The bathroom is the room where we use the largest amount of water, but it’s also the room where we can make the greatest contribution to conserving this valuable resource. Installing a water-saving showerhead will lower your household water consumption more than any other change, but don’t stop there—there are many other ways to save on water bills.

Send less down the drain

Down the drain

Fit an AAA-rated showerhead. This can reduce water output by at least 9 litres a minute. Alternatively, have a plumber install a flow restrictor to reduce the amount of water your shower emits.

Take shorter showers. Every minute less can save as much as 23 litres of water. If you find this difficult, buy a timer and set it to 3 or 4 minutes to remind you to get out.

When waiting for a shower to run hot, catch the cold water in a bucket. Later, you can use the water on your indoor plants or in the garden. Keep a container handy at the basin, too.

Having a bath generally uses more water than taking a shower, so savour one as an occasional treat. Don’t overfill the bath: add just enough water to cover yourself when lying down.

Check the water temperature as the bath fills, to avoid running it too hot and then having to add lots of cold water to cool it down.

Check the plug in the bath to make sure it isn’t letting out any water. Add a metal strainer to the plug hole to prevent hair and other solids clogging outlet pipes.

Consider installing a grey water system to recycle water from the bath, shower and basin.The water can be used on the garden, for flushing the toilet, even for washing clothes.

Read more: How to keep your kitchen green and efficient

 

 

At the basin

Bathroom sink

Install aerating taps. These reduce water flow by up to 50 per cent, saving up to 5000 litres a year. Another option is to fit screw-on aerators to existing taps.

Consider a single-lever mixing tap: it will help you obtain the right water temperature more quickly.

When you turn the taps on, don’t turn them on full blast—up to 90 per cent of the water may be wasted. Get into the habit of releasing just as much as you need.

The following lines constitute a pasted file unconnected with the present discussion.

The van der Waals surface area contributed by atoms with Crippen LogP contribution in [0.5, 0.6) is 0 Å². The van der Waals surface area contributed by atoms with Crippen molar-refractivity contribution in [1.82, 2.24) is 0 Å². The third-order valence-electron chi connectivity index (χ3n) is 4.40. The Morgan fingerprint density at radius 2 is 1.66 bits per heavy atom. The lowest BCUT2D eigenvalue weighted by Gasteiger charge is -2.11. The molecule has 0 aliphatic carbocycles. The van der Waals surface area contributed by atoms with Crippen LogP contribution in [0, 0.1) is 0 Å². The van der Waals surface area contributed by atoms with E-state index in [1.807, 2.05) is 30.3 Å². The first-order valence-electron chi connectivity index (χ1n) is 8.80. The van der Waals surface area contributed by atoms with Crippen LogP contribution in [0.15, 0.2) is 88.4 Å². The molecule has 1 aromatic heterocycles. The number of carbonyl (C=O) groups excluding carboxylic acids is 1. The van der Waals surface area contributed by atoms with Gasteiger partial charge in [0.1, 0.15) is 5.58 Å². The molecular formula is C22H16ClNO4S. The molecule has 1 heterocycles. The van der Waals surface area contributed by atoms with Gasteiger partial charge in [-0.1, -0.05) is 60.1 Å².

Don’t leave the tap running when you are brushing your teeth. A running tap can waste as much as 17 litres of water a minute.

When shaving, fill a cup with water and rinse your razor there instead of under a running tap or in a full sink of water.

 

 

Fixtures and accessories

Bathroom towels

Choose ceramics for fixtures, and natural materials such as wood, stone, or bamboo for soap dishes, laundry baskets, etc. Where possible, avoid plastic items, such as PVC shower curtains, as they are derived from non-renewable petroleum.

When your towels wear out, consider replacing them with towels made from environmentally friendly, non-chlorine-bleached materials such as hemp or organic cotton, which are available from specialist shops. Alternatively, if you buy ordinary cotton towels, make sure that they are of a high quality, so that they will last.

Avoid synthetic face sponges made from non-renewable petrochemicals.

Avoid disposables, such as disposable razors, as they increase waste.

Choose pure soap or vegetable based soaps and bath gels, without synthetic additives, especially if you are planning to use your grey water.

Minimise use of your extractor fan. On warm days, open a window instead. Provided you have a bathroom window that opens to the outside, avoid or disconnect fans that stay on while the light is on.

If you don’t have a window that you can open, consider installing a vented skylight.

Read more: Get your garden watered right

 

Toilet training

Toilet in a white bathroom

When buying a new toilet, choose a model with a high Water Rating or Water Conservation Rating.

Fit an efficient dual-flush toilet and use the half-flush option. It can save about 8 litres of water per flush.

Alternatively, install a toilet-flush regulator (or cistern system convertor), available from hardware shops.This allows you to control the amount of water that is flushed: the water is released for only as long as you hold the button. It can save as much as 5000 litres of water a year.

Even if you don’t have a dual-flush toilet, you can still reduce the amount of water used per flush by installing your own regulator. Fill a large plastic bottle with water and put it in the cistern, making sure it doesn’t interfere with the flush mechanism. Its size will dictate how much you save: a 3-litre container will save 3 litres of water per flush.

Always buy toilet paper made from recycled paper, and avoid papers that have been chlorine bleached or have had perfumes or colours added to them.

Use biodegradable toilet cleaners that have low toxicity, such as plant-based organic products (available from specialist suppliers) or borax and vinegar. Many antibacterial disinfectants destroy the bacteria required to break down sewage.

Do not put sanitary towels, tampons or condoms down the toilet as they are likely to cause blockages in the outlet pipes.

 

 

Bath or shower?

Bath tub

A bath is generally assumed to use far more water than a shower, but it depends on the efficiency of your shower and how frugal you are in the bath.

A low bath will use about 50 litres of water, whereas a full one may consume 150 litres. An inefficient showerhead can use up to 23 litres a minute; so, within just over 2 minutes, you’ll have used as much as a low bath and if you hang around for 7 minutes, you’ll have used more than a full bath.

In contrast, an efficient showerhead uses just 9 litres a minute, so a 3- or 4-minute shower will consume significantly less than a low bath.

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